Educational insights for teachers, school leaders, and more.
Wayne Journell, author of Unpacking Fake News, and winner of the Exemplary Research in Social Studies Award from the National Council for the Social Studies (NCSS) speaks with the TSSP about the recent Michael Cohen hearings and how to successfully teach media literacy in the K-12 classrooms.
Since President Trump’s election, the term “fake news” has been tossed around, not just in political circles, but increasingly within aspects of popular culture. As a result, defining exactly what fake news means in 2019 is difficult. At a basic level, fake news can be described as verifiably false information being presented as legitimate.
Experienced teachers who participate in our mathematics professional development often recognize their former students in the information we present to them about mathematics learning. What tends to be new to them is to learn that particular ways in which students approach a problem or concept say a lot about where students are in their learning.
Writing art education lessons plans (or any lesson plan, for that matter) can seem like a tedious chore completed by a teacher for use by someone else (maybe) other than the teacher! However, I’d like to invite you to consider writing art lesson plans for a moment as a way to nurture your creative souls, which I lovingly refer to here as “unicorns and rainbows.”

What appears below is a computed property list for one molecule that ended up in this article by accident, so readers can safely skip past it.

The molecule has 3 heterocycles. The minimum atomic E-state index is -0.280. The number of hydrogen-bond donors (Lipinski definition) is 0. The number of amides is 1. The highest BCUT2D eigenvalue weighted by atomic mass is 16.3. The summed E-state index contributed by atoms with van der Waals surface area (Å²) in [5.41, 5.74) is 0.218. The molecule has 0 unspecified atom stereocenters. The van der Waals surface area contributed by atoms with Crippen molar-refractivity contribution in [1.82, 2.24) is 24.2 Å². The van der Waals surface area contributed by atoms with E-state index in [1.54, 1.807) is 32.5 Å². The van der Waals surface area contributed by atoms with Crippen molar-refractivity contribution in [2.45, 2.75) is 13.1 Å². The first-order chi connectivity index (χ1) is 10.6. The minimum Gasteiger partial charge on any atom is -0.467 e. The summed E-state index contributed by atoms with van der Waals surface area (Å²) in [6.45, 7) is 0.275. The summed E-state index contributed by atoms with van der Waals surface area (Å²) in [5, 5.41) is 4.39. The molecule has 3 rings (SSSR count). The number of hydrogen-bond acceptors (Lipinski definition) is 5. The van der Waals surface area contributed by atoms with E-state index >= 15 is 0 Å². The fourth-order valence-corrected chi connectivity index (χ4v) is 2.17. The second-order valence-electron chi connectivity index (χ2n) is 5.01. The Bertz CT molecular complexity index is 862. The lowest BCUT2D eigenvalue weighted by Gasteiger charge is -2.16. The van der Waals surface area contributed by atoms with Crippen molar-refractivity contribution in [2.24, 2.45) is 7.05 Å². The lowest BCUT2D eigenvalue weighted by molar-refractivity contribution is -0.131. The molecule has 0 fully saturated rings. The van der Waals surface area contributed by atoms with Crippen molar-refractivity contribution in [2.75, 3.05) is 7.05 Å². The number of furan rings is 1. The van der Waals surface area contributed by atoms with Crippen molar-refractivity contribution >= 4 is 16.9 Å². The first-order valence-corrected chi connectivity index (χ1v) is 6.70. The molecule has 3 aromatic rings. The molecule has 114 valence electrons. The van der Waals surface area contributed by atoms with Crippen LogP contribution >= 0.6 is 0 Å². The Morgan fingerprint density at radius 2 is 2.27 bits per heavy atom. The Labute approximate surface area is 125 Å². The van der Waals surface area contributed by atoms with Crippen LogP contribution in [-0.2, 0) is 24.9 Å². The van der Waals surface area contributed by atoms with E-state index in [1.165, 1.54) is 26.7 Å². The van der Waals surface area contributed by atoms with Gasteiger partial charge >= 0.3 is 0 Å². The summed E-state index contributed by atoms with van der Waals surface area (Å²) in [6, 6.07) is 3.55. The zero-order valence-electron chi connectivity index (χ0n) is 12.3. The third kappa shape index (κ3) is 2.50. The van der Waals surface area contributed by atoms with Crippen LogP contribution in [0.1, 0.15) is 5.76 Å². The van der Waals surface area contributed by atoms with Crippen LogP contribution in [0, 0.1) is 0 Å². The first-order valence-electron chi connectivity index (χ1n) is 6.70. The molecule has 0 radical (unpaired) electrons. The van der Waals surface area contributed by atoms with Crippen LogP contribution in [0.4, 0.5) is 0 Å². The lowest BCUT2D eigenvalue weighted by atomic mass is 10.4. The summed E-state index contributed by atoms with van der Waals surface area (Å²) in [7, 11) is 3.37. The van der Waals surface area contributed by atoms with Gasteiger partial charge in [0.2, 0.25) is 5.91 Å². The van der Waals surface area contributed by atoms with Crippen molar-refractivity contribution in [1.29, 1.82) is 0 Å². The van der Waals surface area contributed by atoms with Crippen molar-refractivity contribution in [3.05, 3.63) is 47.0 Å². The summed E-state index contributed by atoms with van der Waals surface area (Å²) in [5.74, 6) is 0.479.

In honor of Presidents Day, we’re highlighting key study aids for teachers to use in the classroom. The activities below are centered around three major wars that the US has fought in, including the American Civil War, World War One, and World War Two.
In celebration of Black History Month, we’re highlighting key resources that educators can use in a diverse classroom. Below, we’re sharing the first chapter of Aaron Johnson’s A Walk in Their Kicks: Literacy, Identity, and the Schooling of Young Black Males.